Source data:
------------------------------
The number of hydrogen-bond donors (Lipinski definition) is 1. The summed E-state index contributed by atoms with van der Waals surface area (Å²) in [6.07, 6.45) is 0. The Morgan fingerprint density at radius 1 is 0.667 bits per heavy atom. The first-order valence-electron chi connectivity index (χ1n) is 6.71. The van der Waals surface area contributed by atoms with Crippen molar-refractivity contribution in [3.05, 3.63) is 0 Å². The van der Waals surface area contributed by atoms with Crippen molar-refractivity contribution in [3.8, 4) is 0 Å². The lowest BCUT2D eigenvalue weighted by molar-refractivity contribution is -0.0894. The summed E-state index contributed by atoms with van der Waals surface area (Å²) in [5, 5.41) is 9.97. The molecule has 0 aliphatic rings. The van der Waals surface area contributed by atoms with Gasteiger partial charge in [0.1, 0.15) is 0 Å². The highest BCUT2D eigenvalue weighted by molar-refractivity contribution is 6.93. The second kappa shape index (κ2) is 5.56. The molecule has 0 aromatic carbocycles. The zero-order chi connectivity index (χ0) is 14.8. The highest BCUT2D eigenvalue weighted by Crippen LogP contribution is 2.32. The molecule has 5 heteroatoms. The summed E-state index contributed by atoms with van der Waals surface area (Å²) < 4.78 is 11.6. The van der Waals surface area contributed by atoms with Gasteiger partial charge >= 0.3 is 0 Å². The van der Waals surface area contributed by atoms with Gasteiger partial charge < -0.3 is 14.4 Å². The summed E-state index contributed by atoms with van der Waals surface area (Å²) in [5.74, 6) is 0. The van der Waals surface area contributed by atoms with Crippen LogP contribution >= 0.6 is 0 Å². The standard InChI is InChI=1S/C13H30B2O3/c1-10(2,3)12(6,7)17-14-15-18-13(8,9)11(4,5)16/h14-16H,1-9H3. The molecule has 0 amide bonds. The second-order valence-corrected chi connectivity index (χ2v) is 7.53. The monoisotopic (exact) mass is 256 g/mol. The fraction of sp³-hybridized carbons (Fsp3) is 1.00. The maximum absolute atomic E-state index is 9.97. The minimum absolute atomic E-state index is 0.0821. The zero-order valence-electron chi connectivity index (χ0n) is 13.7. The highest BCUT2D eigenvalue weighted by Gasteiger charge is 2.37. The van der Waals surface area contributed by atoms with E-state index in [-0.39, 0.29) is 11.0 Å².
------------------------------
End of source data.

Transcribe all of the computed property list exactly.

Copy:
The number of hydrogen-bond donors (Lipinski definition) is 1. The summed E-state index contributed by atoms with van der Waals surface area (Å²) in [6.07, 6.45) is 0. The Morgan fingerprint density at radius 1 is 0.667 bits per heavy atom. The first-order valence-electron chi connectivity index (χ1n) is 6.71. The van der Waals surface area contributed by atoms with Crippen molar-refractivity contribution in [3.05, 3.63) is 0 Å². The van der Waals surface area contributed by atoms with Crippen molar-refractivity contribution in [3.8, 4) is 0 Å². The lowest BCUT2D eigenvalue weighted by molar-refractivity contribution is -0.0894. The summed E-state index contributed by atoms with van der Waals surface area (Å²) in [5, 5.41) is 9.97. The molecule has 0 aliphatic rings. The van der Waals surface area contributed by atoms with Gasteiger partial charge in [0.1, 0.15) is 0 Å². The highest BCUT2D eigenvalue weighted by molar-refractivity contribution is 6.93. The second kappa shape index (κ2) is 5.56. The molecule has 0 aromatic carbocycles. The zero-order chi connectivity index (χ0) is 14.8. The highest BCUT2D eigenvalue weighted by Crippen LogP contribution is 2.32. The molecule has 5 heteroatoms. The summed E-state index contributed by atoms with van der Waals surface area (Å²) < 4.78 is 11.6. The van der Waals surface area contributed by atoms with Gasteiger partial charge >= 0.3 is 0 Å². The van der Waals surface area contributed by atoms with Gasteiger partial charge < -0.3 is 14.4 Å². The summed E-state index contributed by atoms with van der Waals surface area (Å²) in [5.74, 6) is 0. The van der Waals surface area contributed by atoms with Crippen LogP contribution >= 0.6 is 0 Å². The standard InChI is InChI=1S/C13H30B2O3/c1-10(2,3)12(6,7)17-14-15-18-13(8,9)11(4,5)16/h14-16H,1-9H3. The molecule has 0 amide bonds. The second-order valence-corrected chi connectivity index (χ2v) is 7.53. The monoisotopic (exact) mass is 256 g/mol. The fraction of sp³-hybridized carbons (Fsp3) is 1.00. The maximum absolute atomic E-state index is 9.97. The minimum absolute atomic E-state index is 0.0821. The zero-order valence-electron chi connectivity index (χ0n) is 13.7. The highest BCUT2D eigenvalue weighted by Gasteiger charge is 2.37. The van der Waals surface area contributed by atoms with E-state index in [-0.39, 0.29) is 11.0 Å².